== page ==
WASHINGTON (Reuters) - Democrats’ quest to take control of the U.S. House of Representatives and stymie President Donald Trump’s agenda began in earnest on Tuesday after voters in Pennsylvania chose a slate of nominees to compete in a pivotal battleground state.
Democrats must wrest 23 seats nationwide from Republicans to take over the House, and analysts say the party could gain as many as five seats in Pennsylvania alone in the general congressional election in November.
The most closely watched race was in the district around Allentown, Pennsylvania, where a bevy of Democrats battled to replace incumbent U.S. Representative Charlie Dent, one of the few remaining moderate Republicans in the House.
The Democratic field in that contest was viewed as a conflict between the progressive and centrist wings of a party still trying to find its footing in the Trump Era.
As it turned out, the most traditional Democrat in the race, Susan Wild, who was endorsed by the influential advocacy group Emily’s List, won the nomination, narrowly edging moderate John Morganelli, who opposes abortion rights.
The liberal political-action group NextGen America, backed by activist Tom Steyer, worked to defeat Morganelli and said in a statement that Wild’s victory showed Democrats that “to win elections, we don’t need to moderate our vision or accept compromise on our fundamental values”.
Scott Wallace won the nomination in another district northeast of Philadelphia that Democrats hope to turn. Wallace will face vulnerable Republican incumbent Representative Brian Fitzpatrick.
Democrats are also expected to win three contests in districts in suburban Philadelphia that have been redrawn to favor them.
Madeleine Dean, a state representative, Air Force veteran Chrissy Houlahan and lawyer Mary Gay Scanlon won the nomination in their respective districts. Currently, there are no women representing Pennsylvania in the House.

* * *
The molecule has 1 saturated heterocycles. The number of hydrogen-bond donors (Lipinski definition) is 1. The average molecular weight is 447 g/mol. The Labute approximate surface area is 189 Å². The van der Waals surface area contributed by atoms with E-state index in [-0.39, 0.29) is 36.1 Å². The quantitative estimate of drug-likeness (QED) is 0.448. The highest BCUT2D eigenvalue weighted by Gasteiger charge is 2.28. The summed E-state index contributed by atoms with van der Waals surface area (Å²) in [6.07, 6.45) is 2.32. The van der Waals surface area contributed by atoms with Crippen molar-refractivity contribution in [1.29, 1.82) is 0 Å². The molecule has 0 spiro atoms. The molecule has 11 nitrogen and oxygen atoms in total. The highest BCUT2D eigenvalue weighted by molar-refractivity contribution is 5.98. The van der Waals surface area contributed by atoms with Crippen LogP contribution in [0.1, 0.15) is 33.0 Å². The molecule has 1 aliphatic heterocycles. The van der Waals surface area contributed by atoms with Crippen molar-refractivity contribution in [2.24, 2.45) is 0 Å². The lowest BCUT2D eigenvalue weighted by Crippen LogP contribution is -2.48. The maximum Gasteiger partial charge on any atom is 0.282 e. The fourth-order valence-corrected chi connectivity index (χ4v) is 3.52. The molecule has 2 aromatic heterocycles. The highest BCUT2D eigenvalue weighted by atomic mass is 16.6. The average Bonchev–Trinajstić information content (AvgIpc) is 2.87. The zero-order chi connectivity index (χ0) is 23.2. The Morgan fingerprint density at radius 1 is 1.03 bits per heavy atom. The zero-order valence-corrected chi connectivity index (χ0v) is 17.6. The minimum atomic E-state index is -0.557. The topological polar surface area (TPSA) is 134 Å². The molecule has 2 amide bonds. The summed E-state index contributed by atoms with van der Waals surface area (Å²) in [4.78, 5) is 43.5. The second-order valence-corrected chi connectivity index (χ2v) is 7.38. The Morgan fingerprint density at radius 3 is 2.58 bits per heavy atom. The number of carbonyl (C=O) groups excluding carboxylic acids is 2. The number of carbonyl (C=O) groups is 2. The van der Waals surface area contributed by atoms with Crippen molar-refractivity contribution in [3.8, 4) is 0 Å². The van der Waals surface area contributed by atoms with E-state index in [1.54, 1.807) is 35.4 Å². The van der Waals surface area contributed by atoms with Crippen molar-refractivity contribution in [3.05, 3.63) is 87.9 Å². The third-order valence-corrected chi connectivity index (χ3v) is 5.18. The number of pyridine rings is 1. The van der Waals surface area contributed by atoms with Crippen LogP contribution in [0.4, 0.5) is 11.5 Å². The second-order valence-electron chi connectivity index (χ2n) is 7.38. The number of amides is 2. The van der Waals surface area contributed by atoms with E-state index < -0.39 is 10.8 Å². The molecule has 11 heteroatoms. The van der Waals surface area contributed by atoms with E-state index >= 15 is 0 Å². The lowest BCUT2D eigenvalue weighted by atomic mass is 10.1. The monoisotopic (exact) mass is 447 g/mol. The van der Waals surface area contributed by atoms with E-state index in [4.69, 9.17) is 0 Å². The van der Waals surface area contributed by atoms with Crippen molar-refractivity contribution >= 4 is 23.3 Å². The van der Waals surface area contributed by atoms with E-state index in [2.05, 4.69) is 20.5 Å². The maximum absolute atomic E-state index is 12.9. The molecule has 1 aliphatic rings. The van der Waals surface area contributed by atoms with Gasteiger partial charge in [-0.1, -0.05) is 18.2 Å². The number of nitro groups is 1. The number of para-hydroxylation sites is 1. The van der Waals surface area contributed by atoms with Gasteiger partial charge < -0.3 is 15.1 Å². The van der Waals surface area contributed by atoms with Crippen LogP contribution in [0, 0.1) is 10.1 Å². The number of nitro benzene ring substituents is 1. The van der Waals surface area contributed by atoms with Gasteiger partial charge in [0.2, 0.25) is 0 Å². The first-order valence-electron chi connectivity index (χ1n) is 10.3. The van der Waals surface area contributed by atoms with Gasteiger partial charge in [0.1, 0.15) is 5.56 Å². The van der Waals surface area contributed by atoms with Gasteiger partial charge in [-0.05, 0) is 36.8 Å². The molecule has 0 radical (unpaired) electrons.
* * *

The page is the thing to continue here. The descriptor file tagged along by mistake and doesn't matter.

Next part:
Pennsylvania’s politics were thrown into turmoil this year when the state Supreme Court found that its congressional districts had been unconstitutionally tailored to favor Republicans. The redrawn map has made some districts more competitive.
In addition, six incumbent House Republicans are not running for re-election, further scrambling the races and requiring voters to become familiar with a raft of first-time candidates.
As for the Senate, U.S. Representative Lou Barletta won the Republican nomination to battle incumbent Democrat Bob Casey in the fall. Barletta was an early supporter of Trump’s presidential bid and has fervently embraced the president’s policies.
Democrats must hold Casey’s Senate seat and those of other incumbents and pick up two currently held by Republicans to seize control of that chamber.
Beyond Pennsylvania, Democratic hopes of taking a Nebraska House seat might have been dealt a blow after progressive Kara Eastman won a primary race against former congressman Brad Ashford, who was backed by the national party.
Eastman, who centered her campaign around establishing a national single-payer health-care system, will face incumbent Republican Don Bacon this fall to represent an Omaha-area district that is viewed as perhaps too moderate for a candidate such as her.
Reporting by James Oliphant; Additional reporting by Caren Bohan in Allentown,; Editing by Peter Cooney, Darren Schuettler and Susan Thomas
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